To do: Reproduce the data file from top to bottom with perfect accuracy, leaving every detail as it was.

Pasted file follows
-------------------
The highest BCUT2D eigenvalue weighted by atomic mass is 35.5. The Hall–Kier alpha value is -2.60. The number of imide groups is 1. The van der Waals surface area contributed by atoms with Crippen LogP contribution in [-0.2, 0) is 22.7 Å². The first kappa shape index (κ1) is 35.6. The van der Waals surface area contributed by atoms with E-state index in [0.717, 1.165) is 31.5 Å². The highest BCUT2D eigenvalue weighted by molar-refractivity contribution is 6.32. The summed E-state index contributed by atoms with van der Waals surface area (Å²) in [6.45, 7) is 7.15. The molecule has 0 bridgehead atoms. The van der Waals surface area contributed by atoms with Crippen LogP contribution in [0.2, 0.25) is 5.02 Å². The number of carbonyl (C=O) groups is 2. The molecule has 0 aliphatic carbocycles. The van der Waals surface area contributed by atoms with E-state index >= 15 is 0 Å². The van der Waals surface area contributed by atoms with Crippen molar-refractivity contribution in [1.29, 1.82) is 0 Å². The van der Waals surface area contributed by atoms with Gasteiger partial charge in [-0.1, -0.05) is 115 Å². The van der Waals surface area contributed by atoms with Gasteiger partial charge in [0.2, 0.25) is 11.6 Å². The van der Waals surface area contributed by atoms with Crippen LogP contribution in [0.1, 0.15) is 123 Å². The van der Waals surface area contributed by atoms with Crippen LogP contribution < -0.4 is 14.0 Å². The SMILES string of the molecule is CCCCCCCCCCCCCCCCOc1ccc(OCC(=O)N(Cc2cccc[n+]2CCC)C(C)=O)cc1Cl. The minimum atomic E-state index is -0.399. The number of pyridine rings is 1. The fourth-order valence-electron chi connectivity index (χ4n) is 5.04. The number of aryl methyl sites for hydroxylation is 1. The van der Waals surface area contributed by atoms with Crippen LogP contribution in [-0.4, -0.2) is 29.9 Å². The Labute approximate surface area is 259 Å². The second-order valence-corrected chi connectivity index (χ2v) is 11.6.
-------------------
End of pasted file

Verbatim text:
The highest BCUT2D eigenvalue weighted by atomic mass is 35.5. The Hall–Kier alpha value is -2.60. The number of imide groups is 1. The van der Waals surface area contributed by atoms with Crippen LogP contribution in [-0.2, 0) is 22.7 Å². The first kappa shape index (κ1) is 35.6. The van der Waals surface area contributed by atoms with E-state index in [0.717, 1.165) is 31.5 Å². The highest BCUT2D eigenvalue weighted by molar-refractivity contribution is 6.32. The summed E-state index contributed by atoms with van der Waals surface area (Å²) in [6.45, 7) is 7.15. The molecule has 0 bridgehead atoms. The van der Waals surface area contributed by atoms with Crippen LogP contribution in [0.2, 0.25) is 5.02 Å². The number of carbonyl (C=O) groups is 2. The molecule has 0 aliphatic carbocycles. The van der Waals surface area contributed by atoms with E-state index >= 15 is 0 Å². The van der Waals surface area contributed by atoms with Crippen molar-refractivity contribution in [1.29, 1.82) is 0 Å². The van der Waals surface area contributed by atoms with Gasteiger partial charge in [-0.1, -0.05) is 115 Å². The van der Waals surface area contributed by atoms with Gasteiger partial charge in [0.2, 0.25) is 11.6 Å². The van der Waals surface area contributed by atoms with Crippen LogP contribution in [0.1, 0.15) is 123 Å². The van der Waals surface area contributed by atoms with Crippen LogP contribution < -0.4 is 14.0 Å². The SMILES string of the molecule is CCCCCCCCCCCCCCCCOc1ccc(OCC(=O)N(Cc2cccc[n+]2CCC)C(C)=O)cc1Cl. The minimum atomic E-state index is -0.399. The number of pyridine rings is 1. The fourth-order valence-electron chi connectivity index (χ4n) is 5.04. The number of aryl methyl sites for hydroxylation is 1. The van der Waals surface area contributed by atoms with Crippen LogP contribution in [-0.4, -0.2) is 29.9 Å². The Labute approximate surface area is 259 Å². The second-order valence-corrected chi connectivity index (χ2v) is 11.6.